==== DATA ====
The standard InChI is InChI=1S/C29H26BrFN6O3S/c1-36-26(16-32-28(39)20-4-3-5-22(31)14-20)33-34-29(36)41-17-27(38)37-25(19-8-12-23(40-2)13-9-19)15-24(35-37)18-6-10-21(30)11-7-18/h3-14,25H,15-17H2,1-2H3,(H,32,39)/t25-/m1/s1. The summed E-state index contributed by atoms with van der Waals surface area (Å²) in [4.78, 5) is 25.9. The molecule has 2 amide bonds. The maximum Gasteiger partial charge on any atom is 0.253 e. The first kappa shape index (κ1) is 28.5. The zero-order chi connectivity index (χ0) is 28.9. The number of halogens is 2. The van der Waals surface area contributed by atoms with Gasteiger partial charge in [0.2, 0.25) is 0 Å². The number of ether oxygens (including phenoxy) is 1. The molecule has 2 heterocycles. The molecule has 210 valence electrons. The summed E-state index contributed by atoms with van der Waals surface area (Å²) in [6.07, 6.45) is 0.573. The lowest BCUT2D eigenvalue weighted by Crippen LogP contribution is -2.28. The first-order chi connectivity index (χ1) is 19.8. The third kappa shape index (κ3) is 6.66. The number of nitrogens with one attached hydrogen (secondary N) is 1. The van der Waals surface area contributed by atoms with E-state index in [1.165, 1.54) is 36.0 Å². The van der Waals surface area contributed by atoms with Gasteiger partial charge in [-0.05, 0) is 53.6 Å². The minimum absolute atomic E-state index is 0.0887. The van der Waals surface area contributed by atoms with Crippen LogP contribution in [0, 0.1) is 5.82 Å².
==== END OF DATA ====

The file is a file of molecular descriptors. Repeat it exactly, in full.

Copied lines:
The standard InChI is InChI=1S/C29H26BrFN6O3S/c1-36-26(16-32-28(39)20-4-3-5-22(31)14-20)33-34-29(36)41-17-27(38)37-25(19-8-12-23(40-2)13-9-19)15-24(35-37)18-6-10-21(30)11-7-18/h3-14,25H,15-17H2,1-2H3,(H,32,39)/t25-/m1/s1. The summed E-state index contributed by atoms with van der Waals surface area (Å²) in [4.78, 5) is 25.9. The molecule has 2 amide bonds. The maximum Gasteiger partial charge on any atom is 0.253 e. The first kappa shape index (κ1) is 28.5. The zero-order chi connectivity index (χ0) is 28.9. The number of halogens is 2. The van der Waals surface area contributed by atoms with Gasteiger partial charge in [0.2, 0.25) is 0 Å². The number of ether oxygens (including phenoxy) is 1. The molecule has 2 heterocycles. The molecule has 210 valence electrons. The summed E-state index contributed by atoms with van der Waals surface area (Å²) in [6.07, 6.45) is 0.573. The lowest BCUT2D eigenvalue weighted by Crippen LogP contribution is -2.28. The first-order chi connectivity index (χ1) is 19.8. The third kappa shape index (κ3) is 6.66. The number of nitrogens with one attached hydrogen (secondary N) is 1. The van der Waals surface area contributed by atoms with E-state index in [1.165, 1.54) is 36.0 Å². The van der Waals surface area contributed by atoms with Gasteiger partial charge in [-0.05, 0) is 53.6 Å². The minimum absolute atomic E-state index is 0.0887. The van der Waals surface area contributed by atoms with Crippen LogP contribution in [0, 0.1) is 5.82 Å².